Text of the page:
About Ceilidh Meadows Farm

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Finksburg, Maryland, United States
What does Ceilidh (KAY-lee) mean? It is a Gaelic word for a traditional Scottish or Irish gathering. The Gathering Place!

Our Mission Statement and Goals

Our Mission Statement:
To glorify God through our family, home, & farm. To serve Him by being good stewards of His creation and the resources He provides.

Our goals:
To grow & provide delicious, fresh naturally grown foods for our family and members of our CSA. Though we are not certified organic, we choose to farm using non-chemical methods. We also provide a happy healthy home for our animals using pastured systems.

We hope to support our family & CSA members in learning to eat seasonally from the farm. We hope to do this by sharing ideas for food preparation & storage.

As God provides a bountiful harvest, we hope to provide extra food for families in need during this economically difficult time.

Monday, October 11, 2010

Bee Tree Adventure

Charlie will often get e-mails from the Bee Club of people reporting honey bees in or around their home in hopes of having them removed without killing them. This homeowner had a tree fall in the backyard near the playground. He didn't want to spray the bees but he also needed them gone & the weather was getting too cool to start them in a new bee box. So, as Charlie considered the situation, he came up with an idea.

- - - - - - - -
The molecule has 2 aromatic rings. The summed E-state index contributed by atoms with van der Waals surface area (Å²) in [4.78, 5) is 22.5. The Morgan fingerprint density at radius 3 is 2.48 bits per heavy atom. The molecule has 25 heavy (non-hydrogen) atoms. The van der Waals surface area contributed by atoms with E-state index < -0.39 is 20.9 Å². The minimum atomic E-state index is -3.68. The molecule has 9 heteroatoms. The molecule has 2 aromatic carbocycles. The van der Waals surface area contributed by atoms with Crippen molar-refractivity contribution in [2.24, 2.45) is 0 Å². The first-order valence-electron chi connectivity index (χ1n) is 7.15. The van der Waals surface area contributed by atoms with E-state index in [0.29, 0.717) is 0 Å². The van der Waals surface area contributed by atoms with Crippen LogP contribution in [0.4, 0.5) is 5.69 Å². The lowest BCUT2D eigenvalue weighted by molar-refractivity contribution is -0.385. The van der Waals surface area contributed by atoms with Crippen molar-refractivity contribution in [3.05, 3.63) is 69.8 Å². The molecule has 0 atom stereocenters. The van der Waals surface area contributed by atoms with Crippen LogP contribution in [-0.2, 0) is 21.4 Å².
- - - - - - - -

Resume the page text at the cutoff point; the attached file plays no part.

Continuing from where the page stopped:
He decided to take the tree home...hive and all! This would allow the bees the best chance to overwinter with their existing hive.

The bees had quite an extensive hive already in this hollow tree.

Well, Charlie cut the tree where he thought the hive ended but the comb extended further into the tree then expected.

So, the Bee Tree was now cut into 1 six foot section & 2 two foot sections. How in the world was he going to get this home?





Charlie & Ben did their best using cardboard, shrink wrap & duct tape to close the bees in their tree for the ride home.

How fortunate it was that the homeowner happened to have a front end loader he could use to pick up the tree & slip it right into Charlie's truck.